Florida gar

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Florida gar
Lepisosteus platyrhincus.JPG
Scientific classification edit
Kingdom: Animalia
Phylum: Chordata
Class: Actinopterygii
Order: Lepisosteiformes
Family: Lepisosteidae
Genus: Lepisosteus
Species:
L. platyrhincus
Binomial name
Lepisosteus platyrhincus
DeKay 1842
Synonyms[2][3]
  • Cylindrosteus castelnaudii Duméril 1870
  • Cylindrosteus megalops Fowler 1911

The Florida gar (Lepisosteus platyrhincus) is a species of gar found in the US from the Savannah River and Ochlockonee River watersheds of Georgia and throughout peninsular Florida. Florida gar can reach a length over 3 ft (91 cm). The young feed on zooplankton and insect larvae, as well as small fish. Adults mainly eat fish, shrimp, and crayfish. Although edible, they are not popular as food. The roe is highly toxic to many animals, including humans and birds. Gar are mentioned in the John Anderson song "Seminole Wind".

Appearance[edit]

This is a mid-sized species of gar. It measures from 51.7 to 132.2 cm (20.4 to 52.0 in) long and typically weighs 1.36 to 4.36 kg (3.0 to 9.6 lb).[4] According to the IGFA, the record weight for this species is 10 kg (22 lb).[5] This species has irregular round, black spots on the top of its head and over the entire body including the anal fin. The distance of the eyes is less than two-thirds the length of the snout. Also, it has a shorter, broad snout with a single row of irregularly spaced sharp teeth on the upper and lower jaws. No bony scales are on the throat. Their color is olive-brown on the back and upper sides, with a white to yellow belly. The young may have dark stripes on the back and sides.
Florida gar swimming in the Everglades


Environment[edit]

They can be found in the Ochlocknee River and waters east and in peninsular Florida in medium to large lowland streams, canals, and lakes with muddy or sandy bottoms near underwater vegetation. They are often found in medium to shallow waters. They use an air bladder to breathe air which helps them survive in poorly oxygenated water. they sometimes will hide in weeds in 4-10 feet. usually when you find them here, they will have there head in the weeds and will only show a small portion of the body. some times they will be hiding on the edge of weeds. here they will be about 6-10 inches below the surface. usually the bottom will be 10 feet or more.

Reproduction[edit]

This occurs in late winter and early spring, with spawning typically occurring between February and March.[6] Groups of both sexes come together in shallow, weedy water where the females discharge their adhesive eggs among the aquatic plants. Female's eggs are typically fertilized by multiple males.[7] The hatched young possess an adhesive organ on the end of their snouts and stay attached to vegetation until about 0.8 in (2 cm) long. Following spawning in the late winter and early spring, male Florida gars undergo a decrease in their reproductive parameters throughout the summer. This includes a decrease in reproductive hormone levels and gonad maturation. [6]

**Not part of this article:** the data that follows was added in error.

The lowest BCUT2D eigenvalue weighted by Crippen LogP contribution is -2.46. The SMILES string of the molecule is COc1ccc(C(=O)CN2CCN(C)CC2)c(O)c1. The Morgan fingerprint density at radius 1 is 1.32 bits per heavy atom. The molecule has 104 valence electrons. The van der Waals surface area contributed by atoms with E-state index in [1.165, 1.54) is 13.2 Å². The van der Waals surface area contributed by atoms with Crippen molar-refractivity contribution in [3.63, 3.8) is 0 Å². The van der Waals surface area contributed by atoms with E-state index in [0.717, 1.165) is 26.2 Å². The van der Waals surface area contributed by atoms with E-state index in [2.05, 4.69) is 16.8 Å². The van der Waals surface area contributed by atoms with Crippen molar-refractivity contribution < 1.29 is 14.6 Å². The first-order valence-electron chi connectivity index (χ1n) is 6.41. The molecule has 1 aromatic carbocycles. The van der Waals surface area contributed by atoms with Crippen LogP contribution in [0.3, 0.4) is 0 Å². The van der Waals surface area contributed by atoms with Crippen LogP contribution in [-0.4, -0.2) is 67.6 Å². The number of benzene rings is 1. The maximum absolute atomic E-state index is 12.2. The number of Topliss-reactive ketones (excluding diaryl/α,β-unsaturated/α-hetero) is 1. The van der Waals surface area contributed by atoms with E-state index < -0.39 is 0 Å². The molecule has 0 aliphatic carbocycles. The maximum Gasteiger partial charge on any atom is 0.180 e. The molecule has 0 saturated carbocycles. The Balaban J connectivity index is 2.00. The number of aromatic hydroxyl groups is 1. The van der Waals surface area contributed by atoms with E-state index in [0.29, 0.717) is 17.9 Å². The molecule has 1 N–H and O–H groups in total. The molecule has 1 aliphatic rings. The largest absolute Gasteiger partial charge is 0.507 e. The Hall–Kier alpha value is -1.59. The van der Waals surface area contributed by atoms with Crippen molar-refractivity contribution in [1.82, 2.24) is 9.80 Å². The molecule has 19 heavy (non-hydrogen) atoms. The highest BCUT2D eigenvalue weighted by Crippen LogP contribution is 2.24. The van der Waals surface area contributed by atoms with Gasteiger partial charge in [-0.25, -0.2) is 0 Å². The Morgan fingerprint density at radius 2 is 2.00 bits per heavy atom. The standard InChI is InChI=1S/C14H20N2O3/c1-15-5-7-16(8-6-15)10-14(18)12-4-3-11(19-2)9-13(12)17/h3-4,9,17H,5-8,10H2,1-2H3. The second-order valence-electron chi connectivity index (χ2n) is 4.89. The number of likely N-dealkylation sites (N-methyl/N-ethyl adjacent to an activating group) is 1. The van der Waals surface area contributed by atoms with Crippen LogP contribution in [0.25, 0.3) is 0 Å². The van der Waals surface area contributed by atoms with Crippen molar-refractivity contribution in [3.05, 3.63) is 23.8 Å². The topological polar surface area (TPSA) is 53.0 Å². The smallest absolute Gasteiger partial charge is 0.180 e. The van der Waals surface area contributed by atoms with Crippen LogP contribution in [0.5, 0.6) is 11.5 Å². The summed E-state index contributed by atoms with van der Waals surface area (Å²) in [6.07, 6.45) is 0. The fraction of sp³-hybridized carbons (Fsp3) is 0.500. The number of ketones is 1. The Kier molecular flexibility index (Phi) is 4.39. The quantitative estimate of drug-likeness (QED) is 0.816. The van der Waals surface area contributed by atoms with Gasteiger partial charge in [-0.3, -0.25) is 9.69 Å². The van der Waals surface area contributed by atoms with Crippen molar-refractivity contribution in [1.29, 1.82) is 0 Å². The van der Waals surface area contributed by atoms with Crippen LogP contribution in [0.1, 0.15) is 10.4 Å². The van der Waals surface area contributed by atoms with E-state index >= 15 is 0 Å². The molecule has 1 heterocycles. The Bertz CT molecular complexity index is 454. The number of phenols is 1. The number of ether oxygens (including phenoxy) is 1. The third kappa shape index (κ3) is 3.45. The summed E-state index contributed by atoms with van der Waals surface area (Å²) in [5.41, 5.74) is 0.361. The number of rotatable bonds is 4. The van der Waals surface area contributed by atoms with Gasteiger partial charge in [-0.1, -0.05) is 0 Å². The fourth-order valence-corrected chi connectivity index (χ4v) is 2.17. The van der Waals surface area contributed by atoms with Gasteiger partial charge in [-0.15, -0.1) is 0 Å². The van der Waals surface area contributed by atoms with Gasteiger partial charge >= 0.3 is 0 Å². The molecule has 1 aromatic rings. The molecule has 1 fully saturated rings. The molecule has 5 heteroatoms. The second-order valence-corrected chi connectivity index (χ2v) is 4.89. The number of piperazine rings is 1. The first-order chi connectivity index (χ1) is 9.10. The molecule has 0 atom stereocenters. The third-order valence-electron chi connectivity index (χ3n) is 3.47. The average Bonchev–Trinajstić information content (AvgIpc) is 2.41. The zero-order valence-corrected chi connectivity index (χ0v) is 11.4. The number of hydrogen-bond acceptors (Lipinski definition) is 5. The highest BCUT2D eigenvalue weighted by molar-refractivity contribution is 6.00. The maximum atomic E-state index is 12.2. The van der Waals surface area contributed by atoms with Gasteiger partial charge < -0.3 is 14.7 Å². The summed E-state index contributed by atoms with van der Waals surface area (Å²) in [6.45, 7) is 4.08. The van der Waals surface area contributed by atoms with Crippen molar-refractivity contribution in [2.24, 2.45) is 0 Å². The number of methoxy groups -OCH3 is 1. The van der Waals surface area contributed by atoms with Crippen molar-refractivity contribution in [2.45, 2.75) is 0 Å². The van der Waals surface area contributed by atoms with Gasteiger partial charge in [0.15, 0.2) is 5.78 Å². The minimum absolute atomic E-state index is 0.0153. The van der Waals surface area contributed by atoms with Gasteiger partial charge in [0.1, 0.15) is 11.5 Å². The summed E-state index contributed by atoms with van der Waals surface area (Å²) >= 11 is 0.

Behavior[edit]

During the dry season, Florida gars burrow into the sediments of the marshes they inhabit and aestivate through the dry season. Aestivation, similar to hibernation in other species, lowers the animal's metabolic rate. This allows the Florida gar to withstand the high temperatures and dry conditions of their habitats during the summer. [7]

Feeding Habits[edit]

Adult Florida gar are ambush predators; they stalk their prey and utilize a lateral lunge of their long heads in order to strike and catch their prey. These strikes are very short and fast, typically lasting for only 25 to 40 milliseconds in length. Upon catching their prey, the gar thrash their head from side to side to manipulate the prey before repositioning it to swallow it head first. Adult Florida gar tend to feed on fish, shrimp and crayfish, while young gar feed on zooplankton and insect larvae. [7]

See also[edit]

References[edit]

  1. ^ NatureServe (2015). "Lepisosteus platyrhincus". IUCN Red List of Threatened Species. 2015. Retrieved April 7, 2016.
  2. ^ Froese, R.; Pauly, D. (2017). "Lepisosteidae". FishBase version (02/2017). Retrieved 18 May 2017.
  3. ^ Van Der Laan, Richard; Eschmeyer, William N.; Fricke, Ronald (11 November 2014). "Family-group names of Recent fishes". Zootaxa. 3882 (1): 1–230. doi:10.11646/zootaxa.3882.1.1. PMID 25543675.
  4. ^ [1]
  5. ^ "Archived copy". Archived from the original on 2012-04-23. Retrieved 2012-04-06.CS1 maint: archived copy as title (link)
  6. ^ a b Orlando, Edward; Binczik, Gerald; Thomas, Peter; Guillette, Louis (2003). "Reproductive seasonality of the male Florida gar, Lepisosteus platyrhincus". General and Comparative Endocrinology. 131 (3): 365–371. doi:10.1016/S0016-6480(03)00036-4. PMID 12714019.
  7. ^ a b c Lackey, Stacey (2006). "Lepisosteus platyrhincus". Animal Diversity Web.